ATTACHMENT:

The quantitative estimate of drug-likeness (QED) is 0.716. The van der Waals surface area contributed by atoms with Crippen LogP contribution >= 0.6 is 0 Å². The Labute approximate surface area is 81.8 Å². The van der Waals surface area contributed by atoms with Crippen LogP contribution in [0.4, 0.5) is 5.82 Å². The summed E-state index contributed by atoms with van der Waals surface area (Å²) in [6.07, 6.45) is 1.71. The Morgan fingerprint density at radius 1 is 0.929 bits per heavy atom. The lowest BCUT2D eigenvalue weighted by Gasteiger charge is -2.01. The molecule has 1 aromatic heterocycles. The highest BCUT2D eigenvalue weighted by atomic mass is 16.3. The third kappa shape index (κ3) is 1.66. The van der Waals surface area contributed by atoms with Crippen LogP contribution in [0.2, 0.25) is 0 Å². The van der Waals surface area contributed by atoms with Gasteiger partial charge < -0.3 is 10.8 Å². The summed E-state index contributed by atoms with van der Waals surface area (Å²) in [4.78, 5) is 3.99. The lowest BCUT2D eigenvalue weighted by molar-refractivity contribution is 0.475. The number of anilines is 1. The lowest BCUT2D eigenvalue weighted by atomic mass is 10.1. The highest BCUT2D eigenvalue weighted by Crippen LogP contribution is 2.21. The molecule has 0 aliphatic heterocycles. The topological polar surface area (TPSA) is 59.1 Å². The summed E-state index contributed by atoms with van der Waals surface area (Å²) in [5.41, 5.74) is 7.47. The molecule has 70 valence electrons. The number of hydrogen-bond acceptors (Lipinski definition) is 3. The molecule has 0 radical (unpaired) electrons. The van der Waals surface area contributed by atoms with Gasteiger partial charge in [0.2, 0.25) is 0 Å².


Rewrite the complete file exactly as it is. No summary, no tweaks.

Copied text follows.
The quantitative estimate of drug-likeness (QED) is 0.716. The van der Waals surface area contributed by atoms with Crippen LogP contribution >= 0.6 is 0 Å². The Labute approximate surface area is 81.8 Å². The van der Waals surface area contributed by atoms with Crippen LogP contribution in [0.4, 0.5) is 5.82 Å². The summed E-state index contributed by atoms with van der Waals surface area (Å²) in [6.07, 6.45) is 1.71. The Morgan fingerprint density at radius 1 is 0.929 bits per heavy atom. The lowest BCUT2D eigenvalue weighted by Gasteiger charge is -2.01. The molecule has 1 aromatic heterocycles. The highest BCUT2D eigenvalue weighted by atomic mass is 16.3. The third kappa shape index (κ3) is 1.66. The van der Waals surface area contributed by atoms with Crippen LogP contribution in [0.2, 0.25) is 0 Å². The van der Waals surface area contributed by atoms with Gasteiger partial charge < -0.3 is 10.8 Å². The summed E-state index contributed by atoms with van der Waals surface area (Å²) in [4.78, 5) is 3.99. The lowest BCUT2D eigenvalue weighted by molar-refractivity contribution is 0.475. The number of anilines is 1. The lowest BCUT2D eigenvalue weighted by atomic mass is 10.1. The highest BCUT2D eigenvalue weighted by Crippen LogP contribution is 2.21. The molecule has 0 aliphatic heterocycles. The topological polar surface area (TPSA) is 59.1 Å². The summed E-state index contributed by atoms with van der Waals surface area (Å²) in [5.41, 5.74) is 7.47. The molecule has 70 valence electrons. The number of hydrogen-bond acceptors (Lipinski definition) is 3. The molecule has 0 radical (unpaired) electrons. The van der Waals surface area contributed by atoms with Gasteiger partial charge in [0.2, 0.25) is 0 Å².